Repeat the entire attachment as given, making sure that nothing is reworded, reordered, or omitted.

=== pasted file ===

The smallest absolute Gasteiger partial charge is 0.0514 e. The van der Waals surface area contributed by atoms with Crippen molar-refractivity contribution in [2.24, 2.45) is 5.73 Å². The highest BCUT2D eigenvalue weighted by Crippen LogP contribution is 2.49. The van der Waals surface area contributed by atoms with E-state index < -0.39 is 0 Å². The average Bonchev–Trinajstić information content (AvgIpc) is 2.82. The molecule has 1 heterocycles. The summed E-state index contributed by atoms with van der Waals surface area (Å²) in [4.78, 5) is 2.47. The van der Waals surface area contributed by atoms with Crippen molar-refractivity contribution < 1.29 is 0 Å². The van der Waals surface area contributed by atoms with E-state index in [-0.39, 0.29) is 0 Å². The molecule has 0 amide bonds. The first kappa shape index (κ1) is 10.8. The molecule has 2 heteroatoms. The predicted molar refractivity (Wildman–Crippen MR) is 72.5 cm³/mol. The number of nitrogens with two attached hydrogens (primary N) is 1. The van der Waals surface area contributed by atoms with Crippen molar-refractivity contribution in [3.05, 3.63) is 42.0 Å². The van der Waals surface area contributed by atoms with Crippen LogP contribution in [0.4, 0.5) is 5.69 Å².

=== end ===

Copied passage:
The smallest absolute Gasteiger partial charge is 0.0514 e. The van der Waals surface area contributed by atoms with Crippen molar-refractivity contribution in [2.24, 2.45) is 5.73 Å². The highest BCUT2D eigenvalue weighted by Crippen LogP contribution is 2.49. The van der Waals surface area contributed by atoms with E-state index < -0.39 is 0 Å². The average Bonchev–Trinajstić information content (AvgIpc) is 2.82. The molecule has 1 heterocycles. The summed E-state index contributed by atoms with van der Waals surface area (Å²) in [4.78, 5) is 2.47. The van der Waals surface area contributed by atoms with Crippen molar-refractivity contribution < 1.29 is 0 Å². The van der Waals surface area contributed by atoms with E-state index in [-0.39, 0.29) is 0 Å². The molecule has 0 amide bonds. The first kappa shape index (κ1) is 10.8. The molecule has 2 heteroatoms. The predicted molar refractivity (Wildman–Crippen MR) is 72.5 cm³/mol. The number of nitrogens with two attached hydrogens (primary N) is 1. The van der Waals surface area contributed by atoms with Crippen molar-refractivity contribution in [3.05, 3.63) is 42.0 Å². The van der Waals surface area contributed by atoms with Crippen LogP contribution in [0.4, 0.5) is 5.69 Å².